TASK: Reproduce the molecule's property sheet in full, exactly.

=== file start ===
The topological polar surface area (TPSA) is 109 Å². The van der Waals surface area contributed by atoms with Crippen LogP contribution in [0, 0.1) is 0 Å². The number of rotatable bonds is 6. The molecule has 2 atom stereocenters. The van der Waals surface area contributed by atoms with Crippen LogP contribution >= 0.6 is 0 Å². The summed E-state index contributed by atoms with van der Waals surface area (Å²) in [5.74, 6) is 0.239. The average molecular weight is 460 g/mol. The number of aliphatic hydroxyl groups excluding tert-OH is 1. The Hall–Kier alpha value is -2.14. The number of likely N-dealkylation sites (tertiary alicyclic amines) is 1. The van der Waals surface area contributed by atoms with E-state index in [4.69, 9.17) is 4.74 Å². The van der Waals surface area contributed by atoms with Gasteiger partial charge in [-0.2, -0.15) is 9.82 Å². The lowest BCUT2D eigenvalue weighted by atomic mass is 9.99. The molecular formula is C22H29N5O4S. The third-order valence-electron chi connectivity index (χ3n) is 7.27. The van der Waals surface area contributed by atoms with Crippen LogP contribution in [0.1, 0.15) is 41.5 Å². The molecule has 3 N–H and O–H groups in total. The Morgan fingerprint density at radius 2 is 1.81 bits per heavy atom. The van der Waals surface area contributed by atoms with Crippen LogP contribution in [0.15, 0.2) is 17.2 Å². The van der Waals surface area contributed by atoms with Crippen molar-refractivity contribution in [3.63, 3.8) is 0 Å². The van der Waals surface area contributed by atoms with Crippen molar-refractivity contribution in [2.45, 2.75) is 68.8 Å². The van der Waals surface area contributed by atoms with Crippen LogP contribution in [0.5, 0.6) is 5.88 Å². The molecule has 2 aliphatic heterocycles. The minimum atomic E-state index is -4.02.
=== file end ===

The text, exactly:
The topological polar surface area (TPSA) is 109 Å². The van der Waals surface area contributed by atoms with Crippen LogP contribution in [0, 0.1) is 0 Å². The number of rotatable bonds is 6. The molecule has 2 atom stereocenters. The van der Waals surface area contributed by atoms with Crippen LogP contribution >= 0.6 is 0 Å². The summed E-state index contributed by atoms with van der Waals surface area (Å²) in [5.74, 6) is 0.239. The average molecular weight is 460 g/mol. The number of aliphatic hydroxyl groups excluding tert-OH is 1. The Hall–Kier alpha value is -2.14. The number of likely N-dealkylation sites (tertiary alicyclic amines) is 1. The van der Waals surface area contributed by atoms with E-state index in [4.69, 9.17) is 4.74 Å². The van der Waals surface area contributed by atoms with Gasteiger partial charge in [-0.2, -0.15) is 9.82 Å². The lowest BCUT2D eigenvalue weighted by atomic mass is 9.99. The molecular formula is C22H29N5O4S. The third-order valence-electron chi connectivity index (χ3n) is 7.27. The van der Waals surface area contributed by atoms with Crippen LogP contribution in [0.1, 0.15) is 41.5 Å². The molecule has 3 N–H and O–H groups in total. The Morgan fingerprint density at radius 2 is 1.81 bits per heavy atom. The van der Waals surface area contributed by atoms with Crippen LogP contribution in [0.15, 0.2) is 17.2 Å². The van der Waals surface area contributed by atoms with Crippen molar-refractivity contribution in [3.63, 3.8) is 0 Å². The van der Waals surface area contributed by atoms with Crippen molar-refractivity contribution in [2.45, 2.75) is 68.8 Å². The van der Waals surface area contributed by atoms with Crippen LogP contribution in [0.5, 0.6) is 5.88 Å². The molecule has 2 aliphatic heterocycles. The minimum atomic E-state index is -4.02.